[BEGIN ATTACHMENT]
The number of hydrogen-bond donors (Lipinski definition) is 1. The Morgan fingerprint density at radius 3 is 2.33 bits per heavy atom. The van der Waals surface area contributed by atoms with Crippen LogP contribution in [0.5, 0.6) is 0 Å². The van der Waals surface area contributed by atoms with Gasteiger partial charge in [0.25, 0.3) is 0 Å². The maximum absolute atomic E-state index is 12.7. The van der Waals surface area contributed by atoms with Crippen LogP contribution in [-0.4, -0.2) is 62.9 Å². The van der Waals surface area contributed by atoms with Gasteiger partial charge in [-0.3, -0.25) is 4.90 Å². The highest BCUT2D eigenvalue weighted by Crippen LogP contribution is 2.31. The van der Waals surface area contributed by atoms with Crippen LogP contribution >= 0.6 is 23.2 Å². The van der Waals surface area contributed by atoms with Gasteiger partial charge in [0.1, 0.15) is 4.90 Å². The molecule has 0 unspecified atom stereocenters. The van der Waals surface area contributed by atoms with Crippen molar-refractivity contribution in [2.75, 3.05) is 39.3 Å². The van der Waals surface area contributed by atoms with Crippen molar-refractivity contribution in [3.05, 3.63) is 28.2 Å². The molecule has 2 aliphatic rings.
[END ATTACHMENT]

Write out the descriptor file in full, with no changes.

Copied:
The number of hydrogen-bond donors (Lipinski definition) is 1. The Morgan fingerprint density at radius 3 is 2.33 bits per heavy atom. The van der Waals surface area contributed by atoms with Crippen LogP contribution in [0.5, 0.6) is 0 Å². The van der Waals surface area contributed by atoms with Gasteiger partial charge in [0.25, 0.3) is 0 Å². The maximum absolute atomic E-state index is 12.7. The van der Waals surface area contributed by atoms with Crippen LogP contribution in [-0.4, -0.2) is 62.9 Å². The van der Waals surface area contributed by atoms with Gasteiger partial charge in [-0.3, -0.25) is 4.90 Å². The highest BCUT2D eigenvalue weighted by Crippen LogP contribution is 2.31. The van der Waals surface area contributed by atoms with Crippen LogP contribution >= 0.6 is 23.2 Å². The van der Waals surface area contributed by atoms with Gasteiger partial charge in [0.1, 0.15) is 4.90 Å². The molecule has 0 unspecified atom stereocenters. The van der Waals surface area contributed by atoms with Crippen molar-refractivity contribution in [2.75, 3.05) is 39.3 Å². The van der Waals surface area contributed by atoms with Crippen molar-refractivity contribution in [3.05, 3.63) is 28.2 Å². The molecule has 2 aliphatic rings.